Shell Day- regional collaboration and citizen science further understanding of coastal acidification

Carolina Bastidas, Massachusetts Institute of Technology, Sea Grant College Program, Cambridge, United States, Parker R Gassett, University of Maine, United States, Jennie E Rheuban, Woods Hole Oceanographic Institution, Marine Chemistry and Geochemistry, Woods Hole, United States, Katie O'Brien-Clayton, Connecticut Department of Energy and Environmental Protection, United States, Matthew Liebman, Environmental Protection Agency Region 1, United States, Christopher W Hunt, University of New Hampshire, Durham, NH, United States, Elizabeth J Turner, NOAA, National Ocean Service, National Centers for Coastal Ocean Science, Durham, NH, United States, Esperanza Stancioff, UMaine Extension and Maine Sea Grant, Waldoboro, United States and Emily Silva, NECAN and NERACOOS, United States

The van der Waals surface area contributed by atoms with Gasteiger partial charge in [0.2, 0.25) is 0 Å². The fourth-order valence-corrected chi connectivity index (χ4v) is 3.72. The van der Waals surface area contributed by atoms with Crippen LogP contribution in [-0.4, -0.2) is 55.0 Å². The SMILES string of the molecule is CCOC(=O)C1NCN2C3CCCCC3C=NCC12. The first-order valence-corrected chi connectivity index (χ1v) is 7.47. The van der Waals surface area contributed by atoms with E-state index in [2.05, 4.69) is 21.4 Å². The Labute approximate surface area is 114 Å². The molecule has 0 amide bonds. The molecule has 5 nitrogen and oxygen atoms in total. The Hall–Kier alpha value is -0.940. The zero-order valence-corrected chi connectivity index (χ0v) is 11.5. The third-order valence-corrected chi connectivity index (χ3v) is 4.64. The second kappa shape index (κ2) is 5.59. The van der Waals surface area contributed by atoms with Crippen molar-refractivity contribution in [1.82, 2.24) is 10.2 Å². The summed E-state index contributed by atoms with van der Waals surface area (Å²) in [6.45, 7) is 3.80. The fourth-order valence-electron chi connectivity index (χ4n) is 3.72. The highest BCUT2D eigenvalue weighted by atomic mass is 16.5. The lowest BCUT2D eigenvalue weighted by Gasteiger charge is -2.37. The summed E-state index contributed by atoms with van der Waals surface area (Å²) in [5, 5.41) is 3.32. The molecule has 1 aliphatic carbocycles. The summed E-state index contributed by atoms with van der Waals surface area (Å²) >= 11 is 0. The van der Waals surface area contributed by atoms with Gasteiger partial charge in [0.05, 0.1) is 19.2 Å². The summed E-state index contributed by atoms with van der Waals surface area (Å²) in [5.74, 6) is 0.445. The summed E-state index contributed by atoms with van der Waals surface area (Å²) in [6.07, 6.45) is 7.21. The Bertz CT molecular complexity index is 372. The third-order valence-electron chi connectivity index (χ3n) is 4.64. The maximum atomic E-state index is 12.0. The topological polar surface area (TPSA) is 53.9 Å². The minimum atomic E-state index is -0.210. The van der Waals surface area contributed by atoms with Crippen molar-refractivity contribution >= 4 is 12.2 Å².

Coastal ecosystems and their resources for society are being affected by coastal and ocean acidification. Our understanding of these effects and future scenarios is limited in view of the complexity of biogeochemical and biological processes in coastal waters and of restricted monitoring capacity. Existing efforts from buoys and monitoring programs can greatly benefit from expanding capacities by regional collaborations of organizations involved in water quality studies and of citizen’s interest and involvement in science participation. Here, we present the results of more than 50 organizations that engaged in a monitoring “blitz” day throughout the Northeast U.S. on August 22, 2019. From Long Island Sound in the south to the Downeast Maine coast, these organizations simultaneously collected water samples at low, mid, and high tide at more than 80 sites to provide a snapshot of seawater conditions affecting shellfish and other coastal resources. This “Shell Day” of 2019 aimed to examine how the buffering capacity of seawater (or total alkalinity, TA) varies across the region and its relationship with salinity in different embayments. Each sampling group collected a minimum of five water samples, measuring temperature and salinity along a tidal cycle at one site. Bottle samples were preserved and sent on ice to participating laboratories for TA analysis. This presentation will discuss results of sample analysis. Although a moment in time, these results will advance our broad geographic scale perception of TA variability across the coastal Northeast of the United States. Shell Day has already accomplished a goal of connecting scientists, nonprofit organizations, and the public to promote collaboration in regional monitoring, public education, and better environmental governance.